Evolution of selenoproteins in the metazoan.

Jiang L, Ni J, Liu Q - BMC Genomics (2012)

Selenoproteomes of different animal stages. The evolutionary roles of animals are shown in the schematic phylogenic tree on the left. All animals are abbreviated by 2 letters indicating their Latin names. The selenoprotein families are presented on the top. The red box indicates the existence of a certain family of selenoproteins in an organism. The green box indicates the existence of Cys-form proteins. The blank box indicates that neither selenoprotein nor Cys-form proteins of this family are detected.
© Copyright Policy - open-access
Related In: Results  -  Collection

License
Show All Figures
getmorefigures.php?uid=PMC3473315&req=5

Figure 6: Selenoproteomes of different animal stages. The evolutionary roles of animals are shown in the schematic phylogenic tree on the left. All animals are abbreviated by 2 letters indicating their Latin names. The selenoprotein families are presented on the top. The red box indicates the existence of a certain family of selenoproteins in an organism. The green box indicates the existence of Cys-form proteins. The blank box indicates that neither selenoprotein nor Cys-form proteins of this family are detected.
Mentions: Figure 6 shows selenoproteins of different stages of the animal kingdom, including invertebrates and vertebrates. The schematic phylogenic tree was built based on the phylogeny analysis reported in several genomic research studies of primitive invertebrates, including Amphimedon queenslandica, Trichoplax adhaerens, and Nematostella vectensis[18,41,42]. Seen from the phylogenic tree, the poriferan Amphimedon queenslandica is considered the oldest surviving metazoan, representing the most primitive features of multicellular animals. The placozoan Trichoplax adhaerens and the cnidarian Nematostella vectensis are more evolved animals than sponges, but still very primitive. They are considered the oldest eumetazoan. A more advanced evolutionary stage of the animal kingdom is the bilaterian, with bilateral symmetry. Insects and nematodes belong to a branch of bilaterian named protosotomia. Two other invertebrates, the mollusk Lottia gigantea and the annelid Capitella teleta, analyzed in this work also belong to this phylum. Vertebrates, including humans, are in the phylum deuterostomia. The cephalochordate Branchiostoma floridae, the urochordate Ciona intestinaiis, and vertebrates constitute the chordate, a subphylum of deuterostomia[43,44]. All selenoproteins found in these invertebrates are indicated in Figure 6. Among them are selenoproteins of other reported animals, such as insects, nematodes, and several vertebrates, including fishes, birds, mice, and humans. These are presented in Figure 6 for comparison.

Bottom Line: Amphioxus was found to have the most abundant and variant selenoproteins of any animal currently characterized, including a special selenoprotein P (SelP) possessing 3 repeated Trx-like domains and Sec residues in the N-terminal and 2 Sec residues in the C-terminal.During evolutionary history, only a few new selenoproteins have emerged and few were lost.Furthermore, the massive loss of selenoproteins in nematodes and insects likely occurred independently in isolated partial evolutionary branches.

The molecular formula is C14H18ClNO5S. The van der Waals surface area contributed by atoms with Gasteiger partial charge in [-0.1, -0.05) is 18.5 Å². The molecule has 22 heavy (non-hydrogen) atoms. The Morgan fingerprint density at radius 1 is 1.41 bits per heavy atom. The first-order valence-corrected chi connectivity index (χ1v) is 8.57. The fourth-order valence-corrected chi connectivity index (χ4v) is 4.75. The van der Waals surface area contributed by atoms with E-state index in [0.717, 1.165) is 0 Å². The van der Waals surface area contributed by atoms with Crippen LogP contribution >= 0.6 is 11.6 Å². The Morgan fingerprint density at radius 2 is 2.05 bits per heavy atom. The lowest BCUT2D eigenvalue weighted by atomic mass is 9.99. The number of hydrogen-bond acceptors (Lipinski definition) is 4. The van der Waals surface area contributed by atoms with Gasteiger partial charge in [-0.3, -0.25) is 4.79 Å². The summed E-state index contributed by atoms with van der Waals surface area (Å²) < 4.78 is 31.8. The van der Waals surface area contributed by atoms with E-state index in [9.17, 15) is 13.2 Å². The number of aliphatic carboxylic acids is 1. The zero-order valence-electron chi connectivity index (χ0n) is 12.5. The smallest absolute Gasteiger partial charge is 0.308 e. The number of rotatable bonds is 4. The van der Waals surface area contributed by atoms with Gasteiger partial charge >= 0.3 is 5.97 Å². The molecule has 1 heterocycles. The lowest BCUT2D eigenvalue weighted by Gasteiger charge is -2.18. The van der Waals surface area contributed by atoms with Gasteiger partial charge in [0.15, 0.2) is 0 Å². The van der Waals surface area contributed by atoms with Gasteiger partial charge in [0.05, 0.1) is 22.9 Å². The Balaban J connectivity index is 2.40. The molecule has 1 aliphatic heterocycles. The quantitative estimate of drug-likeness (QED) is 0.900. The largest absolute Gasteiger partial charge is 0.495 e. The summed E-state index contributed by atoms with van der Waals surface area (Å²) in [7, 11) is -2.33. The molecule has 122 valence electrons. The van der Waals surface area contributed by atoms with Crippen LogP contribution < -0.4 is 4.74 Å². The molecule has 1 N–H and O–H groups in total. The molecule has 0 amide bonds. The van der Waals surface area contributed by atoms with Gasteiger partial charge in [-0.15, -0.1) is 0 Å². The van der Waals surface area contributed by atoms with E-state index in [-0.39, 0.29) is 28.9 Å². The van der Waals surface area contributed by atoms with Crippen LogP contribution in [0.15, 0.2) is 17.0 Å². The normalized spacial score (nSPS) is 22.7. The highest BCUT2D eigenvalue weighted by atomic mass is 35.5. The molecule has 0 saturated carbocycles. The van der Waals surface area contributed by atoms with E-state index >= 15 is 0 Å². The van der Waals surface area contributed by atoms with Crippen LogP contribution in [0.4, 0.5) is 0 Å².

View Article: PubMed Central - HTML - PubMed

Affiliation: College of Life Sciences, Shenzhen University, Shenzhen, 518060, Guangdong Province, PR, China.

ABSTRACT

Background: The selenocysteine (Sec) containing proteins, selenoproteins, are an important group of proteins present throughout all 3 kingdoms of life. With the rapid progression of selenoprotein research in the post-genomic era, application of bioinformatics methods to the identification of selenoproteins in newly sequenced species has become increasingly important. Although selenoproteins in human and other vertebrates have been investigated, studies of primitive invertebrate selenoproteomes are rarely reported outside of insects and nematodes.

Result: A more integrated view of selenoprotein evolution was constructed using several representative species from different evolutionary eras. Using a SelGenAmic-based selenoprotein identification method, 178 selenoprotein genes were identified in 6 invertebrates: Amphimedon queenslandica, Trichoplax adhaerens, Nematostella vectensis, Lottia gigantean, Capitella teleta, and Branchiostoma floridae. Amphioxus was found to have the most abundant and variant selenoproteins of any animal currently characterized, including a special selenoprotein P (SelP) possessing 3 repeated Trx-like domains and Sec residues in the N-terminal and 2 Sec residues in the C-terminal. This gene structure suggests the existence of two different strategies for extension of Sec numbers in SelP for the preservation and transportation of selenium. In addition, novel eukaryotic AphC-like selenoproteins were identified in sponges.

Conclusion: Comparison of various animal species suggests that even the most primitive animals possess a selenoproteome range and variety similar to humans. During evolutionary history, only a few new selenoproteins have emerged and few were lost. Furthermore, the massive loss of selenoproteins in nematodes and insects likely occurred independently in isolated partial evolutionary branches.

Show MeSH
Related in: MedlinePlus